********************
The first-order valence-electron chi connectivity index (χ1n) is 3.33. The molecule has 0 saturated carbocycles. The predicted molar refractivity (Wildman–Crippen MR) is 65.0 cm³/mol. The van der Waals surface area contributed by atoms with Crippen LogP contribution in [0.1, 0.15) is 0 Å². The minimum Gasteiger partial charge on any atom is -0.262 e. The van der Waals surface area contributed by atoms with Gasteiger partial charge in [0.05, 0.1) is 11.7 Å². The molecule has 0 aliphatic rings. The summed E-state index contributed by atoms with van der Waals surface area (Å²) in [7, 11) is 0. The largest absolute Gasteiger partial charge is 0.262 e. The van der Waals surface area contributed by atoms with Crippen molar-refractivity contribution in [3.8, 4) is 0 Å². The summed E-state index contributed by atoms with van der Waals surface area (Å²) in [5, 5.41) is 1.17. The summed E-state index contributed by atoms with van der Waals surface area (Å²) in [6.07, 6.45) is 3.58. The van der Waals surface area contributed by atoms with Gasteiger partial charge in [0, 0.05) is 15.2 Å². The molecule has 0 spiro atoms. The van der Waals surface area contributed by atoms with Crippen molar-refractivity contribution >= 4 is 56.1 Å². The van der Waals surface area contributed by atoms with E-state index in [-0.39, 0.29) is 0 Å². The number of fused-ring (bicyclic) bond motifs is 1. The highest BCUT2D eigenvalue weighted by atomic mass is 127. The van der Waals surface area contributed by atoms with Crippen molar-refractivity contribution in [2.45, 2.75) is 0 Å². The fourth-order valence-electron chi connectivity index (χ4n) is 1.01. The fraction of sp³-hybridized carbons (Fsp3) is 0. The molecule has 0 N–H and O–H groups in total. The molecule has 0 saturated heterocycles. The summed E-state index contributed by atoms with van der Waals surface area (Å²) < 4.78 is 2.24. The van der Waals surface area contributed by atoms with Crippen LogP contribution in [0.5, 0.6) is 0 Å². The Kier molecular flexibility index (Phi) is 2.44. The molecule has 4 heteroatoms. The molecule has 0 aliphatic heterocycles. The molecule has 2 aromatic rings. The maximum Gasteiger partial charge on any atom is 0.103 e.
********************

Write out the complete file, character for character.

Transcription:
The first-order valence-electron chi connectivity index (χ1n) is 3.33. The molecule has 0 saturated carbocycles. The predicted molar refractivity (Wildman–Crippen MR) is 65.0 cm³/mol. The van der Waals surface area contributed by atoms with Crippen LogP contribution in [0.1, 0.15) is 0 Å². The minimum Gasteiger partial charge on any atom is -0.262 e. The van der Waals surface area contributed by atoms with Gasteiger partial charge in [0.05, 0.1) is 11.7 Å². The molecule has 0 aliphatic rings. The summed E-state index contributed by atoms with van der Waals surface area (Å²) in [7, 11) is 0. The largest absolute Gasteiger partial charge is 0.262 e. The van der Waals surface area contributed by atoms with Crippen molar-refractivity contribution in [3.8, 4) is 0 Å². The summed E-state index contributed by atoms with van der Waals surface area (Å²) in [5, 5.41) is 1.17. The summed E-state index contributed by atoms with van der Waals surface area (Å²) in [6.07, 6.45) is 3.58. The van der Waals surface area contributed by atoms with Gasteiger partial charge in [0, 0.05) is 15.2 Å². The molecule has 0 spiro atoms. The van der Waals surface area contributed by atoms with Crippen molar-refractivity contribution >= 4 is 56.1 Å². The van der Waals surface area contributed by atoms with E-state index in [-0.39, 0.29) is 0 Å². The number of fused-ring (bicyclic) bond motifs is 1. The highest BCUT2D eigenvalue weighted by atomic mass is 127. The van der Waals surface area contributed by atoms with Crippen molar-refractivity contribution in [2.45, 2.75) is 0 Å². The fourth-order valence-electron chi connectivity index (χ4n) is 1.01. The fraction of sp³-hybridized carbons (Fsp3) is 0. The molecule has 0 N–H and O–H groups in total. The molecule has 0 saturated heterocycles. The summed E-state index contributed by atoms with van der Waals surface area (Å²) < 4.78 is 2.24. The van der Waals surface area contributed by atoms with Crippen LogP contribution in [0.5, 0.6) is 0 Å². The Kier molecular flexibility index (Phi) is 2.44. The molecule has 4 heteroatoms. The molecule has 0 aliphatic heterocycles. The molecule has 2 aromatic rings. The maximum Gasteiger partial charge on any atom is 0.103 e.